Helicobacter hepaticus was originally isolated from the livers, ceca, and colons of aged A/JCr mice that were controls for a long-term chemical carcinogenesis study (12, 41). It has been documented that the mouse cecum and colon are the primary sites for H. hepaticus colonization (13). In contrast, the colonization status of H. hepaticus in the ileum and small intestine of mice has not been characterized. C. jejuni, which shares 953 protein orthologs with H. hepaticus (50.8% of the predicted open reading frames) (38), colonizes proximal and distal small intestine, cecum, and large intestine in chicks and mice (3, 10, 28). A recent study reported that C. jejuni colonization in the jejunum of humans was associated with immunoproliferative disease of the small intestine (27). Thus, characterization of H. hepaticus colonization in the small intestine of mice will increase our understanding of H. hepaticus pathogenesis.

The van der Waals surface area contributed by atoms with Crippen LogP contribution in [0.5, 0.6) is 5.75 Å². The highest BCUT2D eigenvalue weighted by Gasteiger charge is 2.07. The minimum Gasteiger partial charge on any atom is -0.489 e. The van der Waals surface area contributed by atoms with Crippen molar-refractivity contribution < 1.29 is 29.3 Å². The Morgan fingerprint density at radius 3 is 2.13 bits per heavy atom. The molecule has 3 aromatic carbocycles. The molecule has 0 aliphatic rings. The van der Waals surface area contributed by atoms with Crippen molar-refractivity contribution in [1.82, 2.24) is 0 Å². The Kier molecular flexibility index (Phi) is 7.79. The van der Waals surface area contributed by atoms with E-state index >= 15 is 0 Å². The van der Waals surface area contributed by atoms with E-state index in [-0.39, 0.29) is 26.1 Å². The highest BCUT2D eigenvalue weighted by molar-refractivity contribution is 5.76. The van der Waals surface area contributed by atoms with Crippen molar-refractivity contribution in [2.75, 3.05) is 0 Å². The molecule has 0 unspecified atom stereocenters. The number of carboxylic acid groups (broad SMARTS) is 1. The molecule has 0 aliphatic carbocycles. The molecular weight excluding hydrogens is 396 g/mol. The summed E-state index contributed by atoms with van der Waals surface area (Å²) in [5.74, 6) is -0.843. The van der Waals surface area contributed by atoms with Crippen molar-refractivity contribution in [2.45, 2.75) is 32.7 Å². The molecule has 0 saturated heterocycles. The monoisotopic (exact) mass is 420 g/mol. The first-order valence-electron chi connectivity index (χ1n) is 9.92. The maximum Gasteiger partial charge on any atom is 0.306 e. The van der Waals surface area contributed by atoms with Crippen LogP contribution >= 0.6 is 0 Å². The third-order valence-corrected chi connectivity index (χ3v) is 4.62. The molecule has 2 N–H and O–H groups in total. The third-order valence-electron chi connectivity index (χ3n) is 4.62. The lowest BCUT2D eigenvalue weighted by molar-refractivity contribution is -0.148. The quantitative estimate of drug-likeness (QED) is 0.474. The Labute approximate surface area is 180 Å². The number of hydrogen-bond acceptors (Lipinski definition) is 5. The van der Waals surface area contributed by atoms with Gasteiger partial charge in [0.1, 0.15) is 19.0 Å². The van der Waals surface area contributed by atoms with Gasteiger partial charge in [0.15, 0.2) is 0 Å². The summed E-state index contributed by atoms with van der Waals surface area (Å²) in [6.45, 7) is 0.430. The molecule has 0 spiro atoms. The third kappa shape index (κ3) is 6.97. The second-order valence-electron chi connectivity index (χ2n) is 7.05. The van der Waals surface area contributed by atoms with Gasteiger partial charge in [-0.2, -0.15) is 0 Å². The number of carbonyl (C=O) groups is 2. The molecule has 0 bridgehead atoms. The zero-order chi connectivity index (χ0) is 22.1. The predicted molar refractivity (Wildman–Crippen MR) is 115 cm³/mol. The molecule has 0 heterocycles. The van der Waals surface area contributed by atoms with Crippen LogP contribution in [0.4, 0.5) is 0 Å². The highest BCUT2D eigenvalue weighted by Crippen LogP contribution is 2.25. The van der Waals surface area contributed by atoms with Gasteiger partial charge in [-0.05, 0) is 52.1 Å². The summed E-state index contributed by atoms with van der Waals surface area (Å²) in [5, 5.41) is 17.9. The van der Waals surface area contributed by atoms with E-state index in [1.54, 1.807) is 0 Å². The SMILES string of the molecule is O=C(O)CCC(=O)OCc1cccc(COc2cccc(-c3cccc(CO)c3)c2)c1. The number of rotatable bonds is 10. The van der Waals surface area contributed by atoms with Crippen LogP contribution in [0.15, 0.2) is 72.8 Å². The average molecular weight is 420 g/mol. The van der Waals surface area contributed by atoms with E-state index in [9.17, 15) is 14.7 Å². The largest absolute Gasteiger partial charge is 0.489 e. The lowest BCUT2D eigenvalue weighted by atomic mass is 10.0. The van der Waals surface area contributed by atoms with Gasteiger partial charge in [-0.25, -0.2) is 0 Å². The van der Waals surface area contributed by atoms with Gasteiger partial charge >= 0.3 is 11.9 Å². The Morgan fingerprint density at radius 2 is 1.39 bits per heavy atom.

Natural and experimental infection studies have established that H. hepaticus in susceptible strains of mice causes chronic active hepatitis, typhlocolitis, and hepatocellular carcinoma (15, 19, 20, 41, 42). H. hepaticus-induced liver lesions are more severe in infected male A/JCr mice (13, 33); however, the gender factors contributing to this difference are not understood. In addition, infection by H. hepaticus in immune dysregulated mice induces intestinal pathology that mimics some features of inflammatory bowel disease (IBD) in humans (4, 6, 7, 24). Severity of H. hepaticus-induced typhlocolitis is associated with elevated production of proinflammatory cytokines (e.g., IL-12, tumor necrosis factor α [TNF-α], gamma interferon [IFN-γ]) (24, 29, 42).